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Op-Ed: Papal trip to Israel is not time to focus on problems

JERUSALEM (JTA) — Why has Israel’s leadership invited Pope Benedict XVI to pay a state visit to Israel at this moment in time? What message of great importance will he bring with him for Israelis and Palestinians — Jews, Christians and Muslims — who all share this same land?

Notwithstanding the bumps in the road in the Jewish and Israeli relationship with this pope, Benedict has decided to come to Israel in May to strengthen his ties with the people and the state, as well as to reach out to local Christians in the Galilee and Bethlehem. 

By combining diplomacy with pilgrimage, this pope will follow in the footsteps of his predecessor, Pope John Paul II, who made a historic visit here in March 2000.

Since Dec. 30, 1993, when the Fundamental Agreement between the State of Israel and the Holy See was signed at the Israeli Foreign Ministry, there have been full diplomatic relations between these two sovereign entities. Not only has the Vatican recognized Israel as the state of the Jewish people, but Israel has recognized the Vatican and entered into a relationship with its leadership. Undoubtedly these are among the most important diplomatic achievements Israel and the Vatican have achieved in recent times.

The 1993 agreement also outlined a series of issues, especially legal and financial ones, that are part of the revolution in relations between the Jewish people and the Catholic Church since the end of World War II. The preamble of this historic agreement states clearly that its framers were “aware of the unique nature of the relationship between the Catholic Church and the Jewish people, and of the historic process of reconciliation and growth in mutual understanding and friendship between Catholics and Jews.”

In addition to reaffirming diplomatic relations, the pope is coming to the region with a message of peace and reconciliation.

At the end of his first day in Jerusalem, on May 11, he will pay tribute to all those people and organizations in Israel and Palestine that actually engage in interreligious dialogue for peace in this part of the world. At a special convocation and reception, the pope will acknowledge and encourage people working in this field to continue and expand their work.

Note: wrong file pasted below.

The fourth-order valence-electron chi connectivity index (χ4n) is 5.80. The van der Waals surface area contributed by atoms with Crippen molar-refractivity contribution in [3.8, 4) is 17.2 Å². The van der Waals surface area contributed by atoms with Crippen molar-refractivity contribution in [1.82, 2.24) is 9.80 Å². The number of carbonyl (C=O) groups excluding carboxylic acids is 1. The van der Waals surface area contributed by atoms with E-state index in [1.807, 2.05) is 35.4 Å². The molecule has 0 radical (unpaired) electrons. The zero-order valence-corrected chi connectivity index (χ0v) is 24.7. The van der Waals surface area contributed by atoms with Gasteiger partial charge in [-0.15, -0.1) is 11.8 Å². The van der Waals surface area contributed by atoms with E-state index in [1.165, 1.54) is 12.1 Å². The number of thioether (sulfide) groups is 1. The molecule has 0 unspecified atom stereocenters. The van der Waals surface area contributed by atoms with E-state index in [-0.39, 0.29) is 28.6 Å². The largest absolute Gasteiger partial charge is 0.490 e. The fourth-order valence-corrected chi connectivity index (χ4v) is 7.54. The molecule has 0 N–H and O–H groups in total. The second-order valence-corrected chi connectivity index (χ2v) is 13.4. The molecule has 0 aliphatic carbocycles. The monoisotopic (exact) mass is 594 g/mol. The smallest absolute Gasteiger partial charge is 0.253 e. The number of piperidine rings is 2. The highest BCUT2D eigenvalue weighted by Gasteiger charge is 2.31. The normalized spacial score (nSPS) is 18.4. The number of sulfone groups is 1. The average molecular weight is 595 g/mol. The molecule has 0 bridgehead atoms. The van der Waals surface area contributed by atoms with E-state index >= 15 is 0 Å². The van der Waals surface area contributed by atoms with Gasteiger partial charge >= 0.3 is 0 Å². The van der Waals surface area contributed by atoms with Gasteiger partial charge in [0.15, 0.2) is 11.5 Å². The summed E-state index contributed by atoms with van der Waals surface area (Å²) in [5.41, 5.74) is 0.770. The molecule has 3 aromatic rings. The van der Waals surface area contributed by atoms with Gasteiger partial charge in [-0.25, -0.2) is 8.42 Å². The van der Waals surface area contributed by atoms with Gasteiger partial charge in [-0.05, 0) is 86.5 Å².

According to the papal representative in Israel, Antonio Franco, “This special event will be held in Jerusalem because we strongly believe that there should be respect and cooperation among people of different religions in order to help reach peace in the region.”

Very few people know about the quiet achievements of those engaged in interreligious dialogue and action groups involving religious leaders, women, youth and educators in Israel and Palestine. They meet regularly, encountering the divine image in the Other and engaging in reconciliatory action projects to mitigate hatred and violence. They offer an alternative path to conflict, one of peaceful coexistence.

The very fact that the leader of the Catholic Church will devote a major audience to these people in his only day in Jerusalem attests to the importance he places in the message of peace and the method of dialogue.

This is not a time to focus on the problematics of the relationship between Israel and the Vatican. There will be other occasions for that.

This is a celebratory moment, a time to say “Dayenu,” to express gratitude for the Catholic Church’s commitment to strengthen and enhance diplomatic relations with Israel. It also is a unique opportunity to “seek peace and pursue it,” as it says in Deuteronomy 16:20. We should respond positively to the pope’s message of peace and the imperative of dialogue between peoples and religions as a way to promote peaceful living in this holy land.

Ron Kronish is a rabbi and educator who serves as the director of the Interreligious Coordinating Council in Israel (www.icci.org.il).

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